Error 451 Means Online CensorshipAdded: Saturday, December 26th, 2015
Category: Bit Torrent Freedom > The Right To Share
Tags:ET, p2p, Torrent, Piracy, Peer To Peer, Network, Hackers, Internet, BitTorrent, Google, utorrent, bitcomet, extratorrent, www.extratorrent.cc, 2015
You may have noticed that the ISPs are being instructed by courts all over the world to block access to allegedly “pirate” websites. The blockade is usually applied against copyright infringing domains, but the visitors could not always get a proper explanation of why they can’t reach the requested address. Now the Internet Engineering Task Force approved a special HTTP status code for these types of legal demands – error 451. In most cases, HTTP error numbers were arbitrarily chosen, but 451 was not – it actually refers to Ray Bradbury’s dystopian novel Fahrenheit 451 telling about censorship and suppression of information.
Indeed, industry watchers admit that domain name blocking has become one of the popular methods for the content industries to reduce copyright infringement on the Internet. Today blocking requests from the entertainment industries are widespread all over the world, most of them targeting The Pirate Bay and its peers.
Today all Internet service providers use different notifications to inform their subscribers that a website is blocked. After noticing that some Internet service providers were using the “403 Forbidden” code for such blocks (which is not what it was intended for), the Internet Engineering Task Force suggested and approved a special HTTP status code for legal blockades.
However, ISPs or other parties are not obliged to use the new status. According to the agency, the 451 Unavailable project suggests to use it to provide the Internet users with additional details including a copy of the court order and information on how to challenge it, how long it is expected to last and which legal authority imposed the order.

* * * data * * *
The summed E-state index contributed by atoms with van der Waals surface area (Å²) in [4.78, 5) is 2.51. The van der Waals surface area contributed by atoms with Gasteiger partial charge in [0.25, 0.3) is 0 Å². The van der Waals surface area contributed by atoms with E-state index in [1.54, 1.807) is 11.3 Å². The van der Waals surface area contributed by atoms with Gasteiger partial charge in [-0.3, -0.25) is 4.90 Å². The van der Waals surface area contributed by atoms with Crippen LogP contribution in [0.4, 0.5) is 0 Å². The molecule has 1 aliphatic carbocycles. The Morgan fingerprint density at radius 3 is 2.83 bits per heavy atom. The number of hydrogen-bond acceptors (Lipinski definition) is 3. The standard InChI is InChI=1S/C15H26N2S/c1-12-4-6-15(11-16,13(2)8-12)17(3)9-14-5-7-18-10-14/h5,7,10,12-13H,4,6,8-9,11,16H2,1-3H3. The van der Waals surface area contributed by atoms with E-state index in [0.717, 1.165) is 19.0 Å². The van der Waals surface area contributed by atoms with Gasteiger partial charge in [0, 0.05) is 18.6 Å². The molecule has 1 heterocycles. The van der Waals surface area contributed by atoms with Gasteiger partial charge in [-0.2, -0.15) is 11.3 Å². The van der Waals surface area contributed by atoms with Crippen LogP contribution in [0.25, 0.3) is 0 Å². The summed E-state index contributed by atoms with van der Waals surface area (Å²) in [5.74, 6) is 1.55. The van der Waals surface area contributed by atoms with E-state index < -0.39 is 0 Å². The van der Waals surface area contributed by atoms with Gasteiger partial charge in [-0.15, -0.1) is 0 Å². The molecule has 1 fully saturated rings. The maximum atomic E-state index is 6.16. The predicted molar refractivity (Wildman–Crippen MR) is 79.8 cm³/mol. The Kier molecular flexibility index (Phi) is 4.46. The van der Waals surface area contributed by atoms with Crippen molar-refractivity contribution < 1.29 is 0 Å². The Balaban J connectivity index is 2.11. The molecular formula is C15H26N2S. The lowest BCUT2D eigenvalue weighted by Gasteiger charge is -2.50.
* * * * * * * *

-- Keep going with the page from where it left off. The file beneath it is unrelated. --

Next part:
The agency added that it would encourage broadband providers to show 451 errors for legal blockades, which may eventually reduce the scope of widespread blocking. The most interesting fact here is that the most recent 451 draft already gives users some suggestions how to bypass court ordered blockades on their own – through VPNs and Tor as possible workarounds.
Overall, more openness about court ordered blockades is welcome, particularly since the process is usually shrouded in secrecy. At the same time, the very fact of creating a special HTTP status code for online censorship is quite sad.
This article was sourced with thanks from TorrentFreak.
Saturday, December 26th, 2015
|You learn something every day. Thanks|
|But what they do not realize is that they block the website using the HTTP.... The way around this is to put an S at the end of the HTTP of the blocked website and it will work. So if is blocked by your ISP then use and it will work. Been using that In the U.K for months after Virgin media blocked it.|
|Ok no links aloud but you get what I mean. Use https instead of http on the blocked torrent site.|
|good one Neil .. thx for the article ET.. it drives me up a wall their persistence in trying to control everything we do .. sick of their bs|
|Nice touch Neil .IT WORKS FOR ME|
|Thank You Sam & Neilgroom. Have had no such issues as of yet here in Cali, but will share this with my contacts. Thank You Again.|
|posted by (2015-12-28 18:13:45)|
|yeah, Use https instead of http on the blocked site, i am doing same for ET||
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